WASHINGTON, UNITED STATES (Reuters) - The United States economy grew faster than initially thought in the third quarter, notching its best performance in two years, buoyed by strong consumer spending and a surge in soybean exports.
Gross domestic product increased at a 3.2 percent annual rate instead of the previously reported 2.9 percent pace, the Commerce Department said in its second GDP estimate on Tuesday.
Growth was the strongest since the third quarter of 2014 and followed the second quarter's anemic 1.4 percent pace.
Growth was also lifted by upward revisions to business investment in structures and home building, underscoring the economy's solid fundamentals that further bolster the case for the Federal Reserve to raise interest rates next month.
Data ranging from housing to retail sales and manufacturing suggest the economy retained its momentum early in the fourth quarter even as exports appear to be faltering against the backdrop of renewed dollar strength and a fading soybean boost.
Economists polled by Reuters had expected that third-quarter GDP growth would be revised up to a 3.0 percent rate.
The third-quarter revision also showed a much more favorable growth profile for the economy.
The boost from inventories was not as big as previously estimated, which suggests that businesses are not sitting on piles of unwanted goods. This means they will have more scope to place new orders, which augurs well for economic growth in the coming quarters.
The sharp acceleration in GDP in the last quarter should quash any lingering fears that the economy was at risk of stalling after growth averaged just 1.1 percent in the first half.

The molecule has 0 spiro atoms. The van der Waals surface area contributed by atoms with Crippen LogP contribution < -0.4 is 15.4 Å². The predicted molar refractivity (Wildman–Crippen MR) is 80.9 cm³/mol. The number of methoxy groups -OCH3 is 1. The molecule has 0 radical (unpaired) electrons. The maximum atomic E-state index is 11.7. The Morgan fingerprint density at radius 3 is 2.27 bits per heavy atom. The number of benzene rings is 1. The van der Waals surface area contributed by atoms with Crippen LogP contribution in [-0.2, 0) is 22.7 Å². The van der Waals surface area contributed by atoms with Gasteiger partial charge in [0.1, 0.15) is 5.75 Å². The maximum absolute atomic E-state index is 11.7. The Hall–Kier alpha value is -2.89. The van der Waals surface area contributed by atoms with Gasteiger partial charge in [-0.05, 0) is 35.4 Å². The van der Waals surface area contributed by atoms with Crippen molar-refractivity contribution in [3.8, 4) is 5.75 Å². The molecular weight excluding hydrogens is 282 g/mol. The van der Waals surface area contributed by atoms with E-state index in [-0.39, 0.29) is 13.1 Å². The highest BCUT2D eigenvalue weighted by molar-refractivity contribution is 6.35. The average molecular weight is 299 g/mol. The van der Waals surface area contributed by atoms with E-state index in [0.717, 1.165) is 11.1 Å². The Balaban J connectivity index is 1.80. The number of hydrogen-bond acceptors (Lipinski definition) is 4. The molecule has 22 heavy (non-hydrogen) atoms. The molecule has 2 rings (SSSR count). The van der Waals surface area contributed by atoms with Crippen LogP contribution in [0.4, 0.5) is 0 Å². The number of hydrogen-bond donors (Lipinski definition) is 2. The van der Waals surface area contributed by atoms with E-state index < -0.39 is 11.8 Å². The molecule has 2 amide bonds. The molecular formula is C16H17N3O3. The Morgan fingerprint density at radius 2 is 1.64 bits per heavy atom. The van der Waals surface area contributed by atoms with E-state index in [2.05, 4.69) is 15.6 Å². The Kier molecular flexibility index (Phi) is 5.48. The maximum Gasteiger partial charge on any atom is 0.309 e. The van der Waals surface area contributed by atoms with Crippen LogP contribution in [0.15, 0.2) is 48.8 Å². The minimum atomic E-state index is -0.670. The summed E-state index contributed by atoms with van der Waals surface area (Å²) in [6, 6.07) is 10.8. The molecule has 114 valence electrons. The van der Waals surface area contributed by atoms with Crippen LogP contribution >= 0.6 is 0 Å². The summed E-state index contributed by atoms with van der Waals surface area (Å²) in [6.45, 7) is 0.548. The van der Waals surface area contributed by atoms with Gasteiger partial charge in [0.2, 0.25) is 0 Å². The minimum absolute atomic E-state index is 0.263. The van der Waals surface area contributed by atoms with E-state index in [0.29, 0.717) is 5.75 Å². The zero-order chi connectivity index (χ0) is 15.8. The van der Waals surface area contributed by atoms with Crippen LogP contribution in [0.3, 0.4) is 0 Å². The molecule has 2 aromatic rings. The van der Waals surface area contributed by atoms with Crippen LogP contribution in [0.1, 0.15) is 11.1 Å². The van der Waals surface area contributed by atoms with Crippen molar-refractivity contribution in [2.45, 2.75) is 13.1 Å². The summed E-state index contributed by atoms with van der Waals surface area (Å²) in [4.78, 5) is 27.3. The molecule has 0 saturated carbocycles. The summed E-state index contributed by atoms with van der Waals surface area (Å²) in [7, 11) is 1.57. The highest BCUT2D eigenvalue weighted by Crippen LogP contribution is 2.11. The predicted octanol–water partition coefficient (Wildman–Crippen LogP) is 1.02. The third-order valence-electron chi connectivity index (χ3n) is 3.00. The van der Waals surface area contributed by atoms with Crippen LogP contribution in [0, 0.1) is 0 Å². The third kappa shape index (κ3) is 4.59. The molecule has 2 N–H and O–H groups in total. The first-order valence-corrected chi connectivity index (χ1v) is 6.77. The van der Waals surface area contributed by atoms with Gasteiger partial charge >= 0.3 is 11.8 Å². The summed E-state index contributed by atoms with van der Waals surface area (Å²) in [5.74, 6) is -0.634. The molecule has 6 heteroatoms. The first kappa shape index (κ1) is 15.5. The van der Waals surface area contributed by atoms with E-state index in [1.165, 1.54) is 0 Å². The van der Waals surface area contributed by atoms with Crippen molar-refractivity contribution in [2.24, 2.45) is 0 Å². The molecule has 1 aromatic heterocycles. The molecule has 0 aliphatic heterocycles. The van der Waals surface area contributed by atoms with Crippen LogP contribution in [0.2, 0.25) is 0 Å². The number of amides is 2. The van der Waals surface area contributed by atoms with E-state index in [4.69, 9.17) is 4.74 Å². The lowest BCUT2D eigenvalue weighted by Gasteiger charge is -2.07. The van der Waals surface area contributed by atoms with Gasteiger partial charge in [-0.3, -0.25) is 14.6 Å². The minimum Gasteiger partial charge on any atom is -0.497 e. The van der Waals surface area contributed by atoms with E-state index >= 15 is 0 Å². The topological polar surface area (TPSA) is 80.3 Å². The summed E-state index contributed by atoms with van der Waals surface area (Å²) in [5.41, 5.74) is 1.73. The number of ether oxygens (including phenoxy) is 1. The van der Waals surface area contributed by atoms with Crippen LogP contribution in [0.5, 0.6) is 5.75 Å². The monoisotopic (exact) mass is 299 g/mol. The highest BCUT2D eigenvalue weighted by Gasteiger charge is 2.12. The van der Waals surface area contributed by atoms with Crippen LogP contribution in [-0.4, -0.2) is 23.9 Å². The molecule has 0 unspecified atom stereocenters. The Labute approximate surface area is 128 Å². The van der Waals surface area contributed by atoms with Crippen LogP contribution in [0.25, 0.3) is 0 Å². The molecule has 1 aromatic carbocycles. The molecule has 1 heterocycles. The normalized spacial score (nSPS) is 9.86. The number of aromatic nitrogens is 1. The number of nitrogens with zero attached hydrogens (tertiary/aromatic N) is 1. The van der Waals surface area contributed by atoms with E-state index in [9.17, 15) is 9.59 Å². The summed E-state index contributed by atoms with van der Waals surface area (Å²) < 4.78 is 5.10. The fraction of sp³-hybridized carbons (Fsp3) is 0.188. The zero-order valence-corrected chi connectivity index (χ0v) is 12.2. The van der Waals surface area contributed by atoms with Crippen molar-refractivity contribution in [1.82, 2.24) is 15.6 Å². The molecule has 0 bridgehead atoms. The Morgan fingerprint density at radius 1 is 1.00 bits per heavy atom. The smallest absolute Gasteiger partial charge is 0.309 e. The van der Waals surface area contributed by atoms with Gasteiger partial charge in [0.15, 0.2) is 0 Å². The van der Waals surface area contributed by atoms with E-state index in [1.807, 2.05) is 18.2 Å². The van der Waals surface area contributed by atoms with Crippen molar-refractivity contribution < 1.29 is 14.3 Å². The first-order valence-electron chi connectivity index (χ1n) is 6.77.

That together with a labor market that is near full employment and steadily rising inflation could leave the Fed comfortable to hike interest rates at its Dec 13 to 14 policy meeting.
The Commerce Department said consumer spending, which accounts for more than two-thirds of US economic activity, increased at a 2.8 percent rate in the third quarter and not the 2.1 percent pace reported last month.
Business spending on equipment, however, fell at steeper 4.8 percent rate, instead of the previously reported 2.7 percent pace of contraction. That marked four straight quarters of decline in spending on equipment.
With after tax corporate profits rising at a 7.6 percent pace last quarter there is scope for business investment to rebound. Corporate profits declined at a 1.9 percent rate in the second quarter.
The export growth estimate was little changed at a 10.1 percent rate, the fastest pace since the fourth quarter of 2013. The spike in exports largely reflected a surge in soybean exports after a poor soy harvest in Argentina and Brazil.